A Caffeinated Thank You to the Men in Blue

A Caffeinated Thank You to the Men in Blue

Coffee for cops — before they can say no thank you

Paul Buckley was waiting to place his order in a Peet’s Coffee in San Francisco when a two police officers got in line behind him. “This was at a time when there was a lot of police mistrust going on,” he tells Good Turns. “It seems like being a cop is already kind of a thankless job. And now it’s becoming even more thankless. So I asked the two of them if I could buy them coffee.”

The pair declined his offer, so Buckley thanked them for their service and insisted they go ahead of him in the line. The officers got their coffee and left, but when Buckley went to place his own order, he found that the cops had turned the tables on him and paid for it before he could put up any protest.

“Ever since then, I make it a point, if I’m in a coffee shop or a restaurant and there are police officers there, I try to at least buy them coffee if I can,” Buckley says. Having learned his lesson the hard way, he no longer asks permission. “I just purchase it before they have the opportunity to say no thank you.”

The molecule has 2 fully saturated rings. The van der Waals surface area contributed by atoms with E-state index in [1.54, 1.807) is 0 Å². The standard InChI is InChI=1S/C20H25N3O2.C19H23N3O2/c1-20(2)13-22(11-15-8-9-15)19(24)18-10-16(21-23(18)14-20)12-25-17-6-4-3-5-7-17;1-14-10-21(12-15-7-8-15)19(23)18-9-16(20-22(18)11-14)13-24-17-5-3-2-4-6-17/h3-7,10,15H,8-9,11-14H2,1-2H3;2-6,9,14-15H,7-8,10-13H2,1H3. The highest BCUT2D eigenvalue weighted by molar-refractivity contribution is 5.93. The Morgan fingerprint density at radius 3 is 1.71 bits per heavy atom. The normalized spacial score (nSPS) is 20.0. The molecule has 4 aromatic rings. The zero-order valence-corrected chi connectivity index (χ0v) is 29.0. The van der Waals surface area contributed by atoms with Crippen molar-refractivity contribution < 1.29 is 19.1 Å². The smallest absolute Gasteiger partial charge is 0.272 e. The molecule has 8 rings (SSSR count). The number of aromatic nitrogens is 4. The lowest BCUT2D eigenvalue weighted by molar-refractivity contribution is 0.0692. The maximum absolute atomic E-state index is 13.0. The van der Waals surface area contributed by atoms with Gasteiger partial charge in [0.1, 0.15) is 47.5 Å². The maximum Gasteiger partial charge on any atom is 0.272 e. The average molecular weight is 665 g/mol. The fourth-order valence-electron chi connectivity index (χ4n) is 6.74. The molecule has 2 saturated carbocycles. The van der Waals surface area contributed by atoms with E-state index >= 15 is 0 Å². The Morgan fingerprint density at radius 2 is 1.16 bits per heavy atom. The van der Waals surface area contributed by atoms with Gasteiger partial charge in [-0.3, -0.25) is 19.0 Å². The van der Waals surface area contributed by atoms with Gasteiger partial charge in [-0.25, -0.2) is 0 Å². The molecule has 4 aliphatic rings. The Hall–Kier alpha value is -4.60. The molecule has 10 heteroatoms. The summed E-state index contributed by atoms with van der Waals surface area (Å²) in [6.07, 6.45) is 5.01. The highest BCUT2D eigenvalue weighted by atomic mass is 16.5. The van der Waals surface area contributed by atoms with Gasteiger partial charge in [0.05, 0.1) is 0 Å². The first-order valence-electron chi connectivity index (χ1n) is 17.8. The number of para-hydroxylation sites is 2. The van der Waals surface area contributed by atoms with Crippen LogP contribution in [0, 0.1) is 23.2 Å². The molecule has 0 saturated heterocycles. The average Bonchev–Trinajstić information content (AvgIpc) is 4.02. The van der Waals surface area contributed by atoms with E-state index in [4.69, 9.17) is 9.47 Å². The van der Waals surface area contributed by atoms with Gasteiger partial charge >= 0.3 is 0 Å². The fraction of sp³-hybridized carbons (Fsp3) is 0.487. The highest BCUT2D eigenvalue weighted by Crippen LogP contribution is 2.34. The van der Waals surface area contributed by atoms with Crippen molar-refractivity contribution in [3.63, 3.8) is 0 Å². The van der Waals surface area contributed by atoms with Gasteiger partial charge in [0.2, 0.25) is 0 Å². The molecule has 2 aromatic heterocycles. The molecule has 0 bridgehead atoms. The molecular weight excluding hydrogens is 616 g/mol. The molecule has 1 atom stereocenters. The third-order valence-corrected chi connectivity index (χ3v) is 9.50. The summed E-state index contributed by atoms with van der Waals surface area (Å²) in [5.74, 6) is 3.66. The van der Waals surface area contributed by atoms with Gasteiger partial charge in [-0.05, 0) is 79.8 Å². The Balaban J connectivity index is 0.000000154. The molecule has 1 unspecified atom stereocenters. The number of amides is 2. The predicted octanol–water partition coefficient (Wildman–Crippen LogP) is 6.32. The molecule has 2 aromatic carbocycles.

“These guys are doing work that no one wants to do yet everyone complains about. Why don’t they deserve a coffee and a handshake also?”

Of course, many establishments already volunteer to cover the cost of police officers’ coffee (and donuts, presumably). When he runs into this problem, Buckley still tries to express his gratitude for their service. “I’ll at the least shake their hand and say thank you and let them take my spot in line.”

“It just seems like the right thing to do for a number of reasons. These guys are doing work that no one else wants to do yet everyone complains about,” says Buckley, who owns a temporary employment agency. “We need the police. They’re people just like us, and yet they’ve been vilified to some degree. I also think about the families and friends of those officers. They’re on loan to us every day from their families, from their husbands and wives and kids.”

“And, I appreciate a thank you now and then, but I’m not out trying to improve the city. So why don’t they deserve a coffee and a handshake also?” With Buckley around, more of them will get one.

(Photo courtesy of David Shankbone)
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